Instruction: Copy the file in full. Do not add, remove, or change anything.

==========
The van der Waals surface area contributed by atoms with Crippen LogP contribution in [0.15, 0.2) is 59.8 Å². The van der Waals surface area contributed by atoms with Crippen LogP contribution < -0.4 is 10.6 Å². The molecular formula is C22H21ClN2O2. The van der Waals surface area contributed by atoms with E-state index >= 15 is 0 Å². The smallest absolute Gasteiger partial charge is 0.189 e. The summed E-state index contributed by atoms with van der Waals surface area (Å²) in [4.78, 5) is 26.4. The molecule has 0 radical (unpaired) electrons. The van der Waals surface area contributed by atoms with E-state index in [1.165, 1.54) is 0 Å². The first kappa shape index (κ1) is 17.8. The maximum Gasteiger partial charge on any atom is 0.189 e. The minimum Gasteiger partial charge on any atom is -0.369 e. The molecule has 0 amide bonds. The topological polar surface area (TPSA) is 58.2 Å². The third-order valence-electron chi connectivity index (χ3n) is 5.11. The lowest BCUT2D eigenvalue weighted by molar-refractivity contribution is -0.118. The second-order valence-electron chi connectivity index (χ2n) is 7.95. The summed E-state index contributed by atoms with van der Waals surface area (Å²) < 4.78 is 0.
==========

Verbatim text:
The van der Waals surface area contributed by atoms with Crippen LogP contribution in [0.15, 0.2) is 59.8 Å². The van der Waals surface area contributed by atoms with Crippen LogP contribution < -0.4 is 10.6 Å². The molecular formula is C22H21ClN2O2. The van der Waals surface area contributed by atoms with E-state index >= 15 is 0 Å². The smallest absolute Gasteiger partial charge is 0.189 e. The summed E-state index contributed by atoms with van der Waals surface area (Å²) in [4.78, 5) is 26.4. The molecule has 0 radical (unpaired) electrons. The van der Waals surface area contributed by atoms with E-state index in [1.165, 1.54) is 0 Å². The first kappa shape index (κ1) is 17.8. The maximum Gasteiger partial charge on any atom is 0.189 e. The minimum Gasteiger partial charge on any atom is -0.369 e. The molecule has 0 amide bonds. The topological polar surface area (TPSA) is 58.2 Å². The third-order valence-electron chi connectivity index (χ3n) is 5.11. The lowest BCUT2D eigenvalue weighted by molar-refractivity contribution is -0.118. The second-order valence-electron chi connectivity index (χ2n) is 7.95. The summed E-state index contributed by atoms with van der Waals surface area (Å²) < 4.78 is 0.